You are here: How the next UN Secretary-General can ensure girls’ empowerment by 2030

Nearly one year since the adoption of the 2030 Agenda for Sustainable Development, which commits to leaving no one behind in its efforts to end poverty, we turn to another significant global moment – the appointment of a new Secretary-General of the United Nations. This global leader will take up the mantle of implementing the transformative path upon which the world has embarked.                                                                         

This is a prime opportunity to set a new standard for international stakeholders. Particularly essential to these efforts is the realisation of girls’ rights and empowerment. As one of the most marginalised groups on the planet, girls’ rights and specific needs – which require increased attention and investment – are oft-neglected and overlooked. 

Girls are not merely beneficiaries of global development efforts. As critical agents for change, their contributions to sustainable development – including to economic growth, overall public health, environmental sustainability, and sustainable peace and security – are invaluable, and will create positive impacts across multiple sectors. When girls have access to sexuality education, their informed decisions can reduce rates of unintended pregnancy and STI infections, including HIV.  Similarly, each year of schooling increases girls’ earning potential and contribution to economic growth by 10 - 20 per cent.  It is only with the inclusion of girls, and all marginalised communities, that the ambitious goals of Agenda 2030 can be reached.

Outgoing Secretary-General Ban Ki-moon noted time and again his commitment to gender equality, particularly through his Every Woman Every Child initiative, which was developed to invigorate efforts to improve health for women and children. In the past year, he has added an “adolescent health” stream to this initiative, addressing a gap that has long existed in programming and joining forces with UN agencies to highlight the importance of engaging adolescent girls in global sustainable development efforts.

While support has been vocalised by multiple sectors, organisations and agencies, girls are often still seen as recipients of development rather than the participants they can and should be. Even within many initiatives aimed at the health and wellbeing of adolescent girls, 10-14 year olds are often excluded. The next leader of the UN must therefore lead by example. She or he will need to put words into action, and should reaffirm and recommit to the UN’s longstanding aspirations of gender parity throughout its institutions.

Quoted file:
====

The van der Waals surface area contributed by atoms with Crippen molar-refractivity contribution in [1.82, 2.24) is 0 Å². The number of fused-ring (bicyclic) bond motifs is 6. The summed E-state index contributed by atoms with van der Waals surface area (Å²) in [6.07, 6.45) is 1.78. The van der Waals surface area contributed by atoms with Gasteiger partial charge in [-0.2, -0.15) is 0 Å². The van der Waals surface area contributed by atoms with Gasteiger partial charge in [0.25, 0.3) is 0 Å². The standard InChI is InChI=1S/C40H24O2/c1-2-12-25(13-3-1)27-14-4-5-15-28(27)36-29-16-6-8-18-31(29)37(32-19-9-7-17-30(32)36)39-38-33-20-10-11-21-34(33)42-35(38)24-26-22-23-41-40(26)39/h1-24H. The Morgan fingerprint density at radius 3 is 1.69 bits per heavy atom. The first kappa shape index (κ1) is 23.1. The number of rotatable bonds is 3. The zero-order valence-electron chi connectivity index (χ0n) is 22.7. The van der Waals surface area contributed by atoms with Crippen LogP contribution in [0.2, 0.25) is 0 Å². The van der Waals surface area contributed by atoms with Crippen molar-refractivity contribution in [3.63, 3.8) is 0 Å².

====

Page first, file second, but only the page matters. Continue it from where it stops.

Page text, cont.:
Actions by the UN can motivate member states to follow suit, prompting similar commitments to gender parity within their own national institutions and representation at the UN. The appointment of more women in highly visible, high-level and decision-making posts will also provide today’s generation of girls with positive role models and leadership examples, and will teach a new generation of children that gender equality and gender parity is the norm, not an outlier. 

Another key issue that will be a deciding factor in the success of Agenda 2030 is the significant data gap on girls, particularly younger adolescents. The lack of data on girls perpetuates a cycle of exclusion, leaving girls’ rights, needs, and experiences invisible and uncounted. If we are to back up the strong vocal support for girls’ rights and empowerment, the next Secretary-General must take concrete action to address this gap. Mandates and resources, both human and financial, for data disaggregated, at a minimum, by age, sex, ethnicity, marital status and disability – as well as for innovative methods for data collection designed to incorporate and highlight the lived realities of girls – are essential to enable member states to see what needs to be done and develop better, more effective programmes.

The next Secretary-General must push the global community to tackle difficult issues, as these are often of prime importance to the hardest to reach populations. Some of these challenges include shifting centuries-old gender norms and paradigms and developing new methods for accountability. It requires time, political will, and dedicated resources – but it is essential to achieving progress for all. If we are to truly leave no one behind and achieve the full realisation of rights and empowerment of girls, we need to work with them, listen to them and count them.

Much progress has been made for girls in the last 15 years, yet there is still a long way to go. The UN – led by a forward-thinking Secretary-General who is invested in girls’ and women’s rights and empowerment – can help shift the global paradigm, making gender equality a reality by 2030. 

For more information on the work of Plan International visit www.plan-uk.org 

 

Photo: Three young girls in the Bam Sarai village in Bamyan province, Afghanistan, prepare for exams. Copyright: UN Photo/Shehzad Noorani